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Iraqi trade union leader on the current situation in Iraq

category mashriq / arabia / iraq | imperialism / war | news report author Wednesday October 03, 2007 20:28author by Manuel Baptista Report this post to the editors

Falah Alwan, president of the Federation of Workers Councils & Unions in Iraq was recently on a short visit to Lisbon to gather some support for the workers' resistance inside Iraq.


Iraqi trade union leader on the current situation in Iraq


Falah Alwan, president of the Federation of Workers Councils & Unions in Iraq was recently on a short visit to Lisbon to gather some support for the workers' resistance inside Iraq. While he was here, he met some political and union activists and on 2nd October, he participated in a debate about the current situation in Iraq, from a class-struggle point of view.

He briefly presented the situation concerning the workers' movement, the effects of the invasion and occupation and the difficulties in organising workers, due to the continuing effect of Saddam-era decrees, which have been maintained by the present government. In particular, many workers in governmental pay are forbidden to organise themselves in unions - not only civil servants, but also workers in industries owned by the State.

The image one gets from Iraq through the mass-media is far from reality. The media tries to present an image which shows the workers being divided along ethnic, religious lines. But it is not so. The sectarian war has not been able to split the country. There is no civil war, but a war between factions.

Another important point is the fact that each and every political sector, namely those in power and government, has its own militia. The police and army are also penetrated by people from these militias.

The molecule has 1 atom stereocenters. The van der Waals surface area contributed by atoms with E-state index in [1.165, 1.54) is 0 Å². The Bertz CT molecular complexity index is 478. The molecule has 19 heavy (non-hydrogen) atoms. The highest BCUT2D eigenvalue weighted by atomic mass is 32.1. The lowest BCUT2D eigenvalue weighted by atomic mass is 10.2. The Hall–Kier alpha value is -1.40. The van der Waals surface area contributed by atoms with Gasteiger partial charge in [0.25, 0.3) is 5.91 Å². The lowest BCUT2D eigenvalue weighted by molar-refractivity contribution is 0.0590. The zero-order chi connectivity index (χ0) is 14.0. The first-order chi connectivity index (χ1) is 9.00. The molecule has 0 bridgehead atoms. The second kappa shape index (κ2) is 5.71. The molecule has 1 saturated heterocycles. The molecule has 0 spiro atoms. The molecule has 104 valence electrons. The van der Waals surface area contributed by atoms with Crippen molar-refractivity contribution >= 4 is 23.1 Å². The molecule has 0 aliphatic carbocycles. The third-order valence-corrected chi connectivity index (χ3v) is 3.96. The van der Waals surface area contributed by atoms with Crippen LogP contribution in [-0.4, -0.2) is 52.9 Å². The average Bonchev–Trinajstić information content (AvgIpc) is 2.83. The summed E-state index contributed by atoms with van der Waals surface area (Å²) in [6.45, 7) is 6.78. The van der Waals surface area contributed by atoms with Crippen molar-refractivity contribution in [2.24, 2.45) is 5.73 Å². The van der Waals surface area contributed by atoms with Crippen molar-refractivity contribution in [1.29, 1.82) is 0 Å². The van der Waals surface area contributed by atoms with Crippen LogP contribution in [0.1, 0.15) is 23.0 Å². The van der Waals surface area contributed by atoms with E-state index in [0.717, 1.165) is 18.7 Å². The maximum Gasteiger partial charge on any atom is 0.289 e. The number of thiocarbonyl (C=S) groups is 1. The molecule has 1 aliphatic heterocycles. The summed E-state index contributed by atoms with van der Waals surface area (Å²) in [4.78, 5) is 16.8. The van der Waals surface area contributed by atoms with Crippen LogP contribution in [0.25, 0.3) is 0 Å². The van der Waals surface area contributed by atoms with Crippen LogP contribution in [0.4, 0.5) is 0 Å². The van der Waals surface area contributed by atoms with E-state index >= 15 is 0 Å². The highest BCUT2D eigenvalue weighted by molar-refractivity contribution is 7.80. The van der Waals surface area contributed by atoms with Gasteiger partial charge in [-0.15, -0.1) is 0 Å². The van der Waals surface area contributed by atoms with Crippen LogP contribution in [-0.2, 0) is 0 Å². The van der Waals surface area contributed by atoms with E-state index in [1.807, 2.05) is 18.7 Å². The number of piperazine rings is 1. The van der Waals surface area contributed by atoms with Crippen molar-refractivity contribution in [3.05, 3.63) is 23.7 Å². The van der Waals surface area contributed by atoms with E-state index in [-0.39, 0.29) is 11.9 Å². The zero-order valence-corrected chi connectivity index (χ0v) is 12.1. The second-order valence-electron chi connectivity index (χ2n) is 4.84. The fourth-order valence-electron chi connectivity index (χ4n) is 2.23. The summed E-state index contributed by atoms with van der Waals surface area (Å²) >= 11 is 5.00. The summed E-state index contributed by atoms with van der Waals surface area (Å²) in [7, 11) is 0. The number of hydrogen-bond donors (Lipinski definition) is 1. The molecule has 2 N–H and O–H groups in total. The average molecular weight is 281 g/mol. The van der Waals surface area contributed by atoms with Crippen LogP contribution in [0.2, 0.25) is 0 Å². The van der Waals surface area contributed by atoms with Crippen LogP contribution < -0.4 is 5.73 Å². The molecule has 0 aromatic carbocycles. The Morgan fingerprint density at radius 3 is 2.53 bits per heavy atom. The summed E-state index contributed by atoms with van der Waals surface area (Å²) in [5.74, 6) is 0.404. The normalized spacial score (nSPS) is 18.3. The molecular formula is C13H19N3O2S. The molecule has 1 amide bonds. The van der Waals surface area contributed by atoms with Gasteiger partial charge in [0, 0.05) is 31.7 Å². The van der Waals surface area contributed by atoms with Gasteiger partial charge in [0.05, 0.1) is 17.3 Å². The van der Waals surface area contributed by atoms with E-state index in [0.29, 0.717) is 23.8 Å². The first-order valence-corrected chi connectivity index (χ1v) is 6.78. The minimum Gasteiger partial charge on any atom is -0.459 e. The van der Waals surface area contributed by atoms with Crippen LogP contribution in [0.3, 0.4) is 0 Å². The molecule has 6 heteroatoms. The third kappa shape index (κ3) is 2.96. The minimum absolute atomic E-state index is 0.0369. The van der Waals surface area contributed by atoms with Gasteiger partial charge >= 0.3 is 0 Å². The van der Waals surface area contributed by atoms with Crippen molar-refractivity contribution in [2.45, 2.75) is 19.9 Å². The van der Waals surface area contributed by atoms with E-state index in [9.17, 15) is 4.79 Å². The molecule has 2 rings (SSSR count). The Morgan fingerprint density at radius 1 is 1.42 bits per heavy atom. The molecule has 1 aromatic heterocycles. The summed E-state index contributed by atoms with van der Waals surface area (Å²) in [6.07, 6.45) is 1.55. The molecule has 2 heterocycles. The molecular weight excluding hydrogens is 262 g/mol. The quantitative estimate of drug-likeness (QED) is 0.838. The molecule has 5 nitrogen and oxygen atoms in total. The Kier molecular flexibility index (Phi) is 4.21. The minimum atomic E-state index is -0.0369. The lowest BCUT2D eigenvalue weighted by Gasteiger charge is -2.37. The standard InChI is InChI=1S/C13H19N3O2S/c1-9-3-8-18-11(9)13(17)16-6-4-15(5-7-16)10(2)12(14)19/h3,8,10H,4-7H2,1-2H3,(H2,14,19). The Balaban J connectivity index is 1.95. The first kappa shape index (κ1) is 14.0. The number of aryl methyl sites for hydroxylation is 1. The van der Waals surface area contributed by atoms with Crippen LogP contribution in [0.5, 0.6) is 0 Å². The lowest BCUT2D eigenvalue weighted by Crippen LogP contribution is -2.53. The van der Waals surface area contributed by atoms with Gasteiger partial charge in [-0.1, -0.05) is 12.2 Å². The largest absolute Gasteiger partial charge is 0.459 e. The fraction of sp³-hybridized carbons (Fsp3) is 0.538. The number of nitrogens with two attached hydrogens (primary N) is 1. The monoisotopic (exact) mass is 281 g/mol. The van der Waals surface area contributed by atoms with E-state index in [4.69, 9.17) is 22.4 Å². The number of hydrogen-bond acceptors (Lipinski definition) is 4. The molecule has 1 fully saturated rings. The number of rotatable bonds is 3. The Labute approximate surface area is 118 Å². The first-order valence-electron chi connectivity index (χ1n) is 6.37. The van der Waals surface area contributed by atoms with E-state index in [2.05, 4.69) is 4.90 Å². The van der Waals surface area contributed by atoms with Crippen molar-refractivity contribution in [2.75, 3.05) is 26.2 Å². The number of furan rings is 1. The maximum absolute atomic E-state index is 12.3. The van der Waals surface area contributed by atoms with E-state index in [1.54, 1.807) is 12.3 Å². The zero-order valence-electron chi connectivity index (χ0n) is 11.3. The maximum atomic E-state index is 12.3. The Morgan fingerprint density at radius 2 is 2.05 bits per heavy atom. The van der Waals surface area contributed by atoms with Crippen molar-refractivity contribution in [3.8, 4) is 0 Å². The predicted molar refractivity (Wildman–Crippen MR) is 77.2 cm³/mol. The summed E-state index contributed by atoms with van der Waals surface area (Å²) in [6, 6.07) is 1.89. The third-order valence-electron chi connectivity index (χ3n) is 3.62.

Though well known in Iraq, Europe is completely unaware that some militias abduct citizens and carry out their terrorist acts using police cars and army vehicles. The previous prime minister directly furnished his own militia with equipment stolen from the army.

Every militia is seeking to win control of the State. The terrorist attacks against civilians are aimed against other armed factions, not against the occupiers.

The US troops have no stabilizing effect on this inter-militia war. In fact, after the bombing of Samara mosque, US troops stood aside and did nothing to prevent clashes between opposing factions.

The people go to their workplaces fearing that we will not come back. Women cannot walk in public unless they are escorted and are very often the subject of kidnappings. In prisons, women have been tortured and raped, both by the Americans and by the Iraqi police. But the women’s movement has been fighting back and has had some success in making life less terrifying for women prisoners. They also won a small victory with the reversal of the sentence in one trial against a woman, from the death penalty to a prison sentence.

The workers' movement is vigorous. Strikes broke out at the end of April this year in the oil sector. Both these and many other strikes have been declared illegal, but the workers go on fighting and organising.

There is a great amount of theft going on at government level, but the treasury is not devoid of any capacity to finance Iraq's reconstruction. However, it is simply allowing it to rot, in order that they can first carry out privatizations, in sectors like electrical power and distribution.

The change in situation will come from the workers' movement. The occupation is not preventing the clash between the rival groups in the struggle for power. An end to the occupation will not result in further chaos; on the contrary, because the occupation is fuelling the sectarian war, it will be easier for the workers to shift the balance towards something more favourable to their interests once the occupation is finished.


Manuel Baptista
Luta Social

For more information on the FWCUI, see their website at www.uuiraq.org

Related Link: http://luta-social.blogspot.com
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